Daniil Medvedev Intrudes on the Big Four’s No. 1 Perch
During his quarterfinal victory over Felix Auger-Aliassime of Canada at the Australian Open, a fan at Rod Laver Arena shouted, “Do it for Ukraine, Felix!”
But Medvedev has spoken out against the war since it began on Feb. 24.
“By being a tennis player I want to promote peace all over the world,” he said in Acapulco. “We play in so many different countries. I’ve been in so many countries as a junior and as a pro.”
He added: “It’s just not easy to hear all this news. I’m all for peace.”
Medvedev’s next tournament is scheduled to be next month’s BNP Paribas Open in Indian Wells, where some players are already planning to show support for Ukraine by wearing outfits that feature blue and yellow, the colors of Ukraine’s national flag.
On Sunday, just hours before he officially became the No. 1-ranked men’s singles player, Medvedev made another plea, this time on social media.
“Today I want to speak on behalf of every kid in the world,” he said. “They all have dreams. Their life is just starting, so many nice experiences to come: first friends, first great emotions. Everything they feel and see is for the first time in their lives. That’s why I want to ask for peace in the world, for peace between countries. Kids are born with inner trust in the world, they believe so much in everything: in people, in love, in safety and justice, in their chances in life. Let’s be together and show them that it’s true, cause every kid shouldn’t stop dreaming.”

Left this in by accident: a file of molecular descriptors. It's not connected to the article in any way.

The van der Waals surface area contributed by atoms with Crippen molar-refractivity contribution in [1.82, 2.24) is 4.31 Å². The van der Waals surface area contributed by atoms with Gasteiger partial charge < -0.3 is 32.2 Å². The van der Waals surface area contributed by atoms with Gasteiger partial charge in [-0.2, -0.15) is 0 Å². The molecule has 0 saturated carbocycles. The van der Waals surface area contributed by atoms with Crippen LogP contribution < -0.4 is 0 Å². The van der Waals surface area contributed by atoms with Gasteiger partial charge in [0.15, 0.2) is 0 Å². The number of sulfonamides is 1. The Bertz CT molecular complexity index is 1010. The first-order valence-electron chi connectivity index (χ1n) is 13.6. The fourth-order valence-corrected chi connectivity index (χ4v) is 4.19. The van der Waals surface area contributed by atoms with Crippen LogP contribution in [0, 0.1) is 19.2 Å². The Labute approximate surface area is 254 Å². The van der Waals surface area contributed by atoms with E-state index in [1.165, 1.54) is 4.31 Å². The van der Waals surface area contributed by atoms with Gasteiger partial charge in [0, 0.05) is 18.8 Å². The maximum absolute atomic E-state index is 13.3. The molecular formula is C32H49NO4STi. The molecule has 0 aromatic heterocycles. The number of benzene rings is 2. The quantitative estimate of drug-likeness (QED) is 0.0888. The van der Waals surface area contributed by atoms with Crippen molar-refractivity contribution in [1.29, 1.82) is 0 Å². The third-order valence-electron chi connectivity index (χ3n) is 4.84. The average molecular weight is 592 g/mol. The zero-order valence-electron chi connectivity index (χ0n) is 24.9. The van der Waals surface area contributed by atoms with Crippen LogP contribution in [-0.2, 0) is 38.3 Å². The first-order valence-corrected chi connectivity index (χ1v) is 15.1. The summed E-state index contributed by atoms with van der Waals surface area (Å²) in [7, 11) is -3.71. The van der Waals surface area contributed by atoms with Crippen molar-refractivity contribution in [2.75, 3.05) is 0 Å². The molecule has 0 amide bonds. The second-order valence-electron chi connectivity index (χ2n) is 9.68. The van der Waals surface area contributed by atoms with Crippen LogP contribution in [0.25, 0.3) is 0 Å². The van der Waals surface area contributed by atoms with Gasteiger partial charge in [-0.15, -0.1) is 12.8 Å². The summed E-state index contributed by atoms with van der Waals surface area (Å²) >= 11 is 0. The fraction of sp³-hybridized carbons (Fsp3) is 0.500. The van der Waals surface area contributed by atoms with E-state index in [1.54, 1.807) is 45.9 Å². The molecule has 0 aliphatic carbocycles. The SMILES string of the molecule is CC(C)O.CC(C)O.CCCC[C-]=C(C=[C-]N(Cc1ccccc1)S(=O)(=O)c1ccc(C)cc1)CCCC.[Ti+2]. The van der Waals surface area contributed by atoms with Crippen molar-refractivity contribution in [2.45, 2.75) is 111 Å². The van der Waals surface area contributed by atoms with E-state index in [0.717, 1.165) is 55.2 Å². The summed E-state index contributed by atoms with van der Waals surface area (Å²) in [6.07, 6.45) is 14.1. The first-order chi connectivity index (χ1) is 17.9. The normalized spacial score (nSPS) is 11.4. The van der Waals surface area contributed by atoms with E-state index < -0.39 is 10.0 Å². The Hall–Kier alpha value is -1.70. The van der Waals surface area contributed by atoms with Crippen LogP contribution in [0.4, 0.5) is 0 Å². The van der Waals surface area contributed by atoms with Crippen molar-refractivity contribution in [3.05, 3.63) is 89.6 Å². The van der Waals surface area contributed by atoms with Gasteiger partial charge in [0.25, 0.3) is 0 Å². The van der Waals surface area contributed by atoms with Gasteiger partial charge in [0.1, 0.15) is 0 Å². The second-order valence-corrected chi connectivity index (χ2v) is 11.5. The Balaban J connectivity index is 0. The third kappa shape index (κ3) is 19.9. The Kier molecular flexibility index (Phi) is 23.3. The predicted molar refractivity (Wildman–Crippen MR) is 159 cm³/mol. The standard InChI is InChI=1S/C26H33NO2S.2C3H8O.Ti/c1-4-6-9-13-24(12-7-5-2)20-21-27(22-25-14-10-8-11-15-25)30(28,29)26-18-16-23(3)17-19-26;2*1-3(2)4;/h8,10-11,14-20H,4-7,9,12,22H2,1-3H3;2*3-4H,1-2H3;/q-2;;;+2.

Medvedev, like many leading Russian players, moved abroad in his teens to further his tennis career. While his Russian contemporaries Andrey Rublev, 24, and Karen Khachanov, 25, landed in Spain, Medvedev went to southern France and now lives in Monte Carlo, long a sunny and tax-friendly base for tennis stars.
He has been coached by the Frenchman Gilles Cervara since 2016 and speaks fluent French and English — useful skills in a global sport with post-match news conferences and interviews.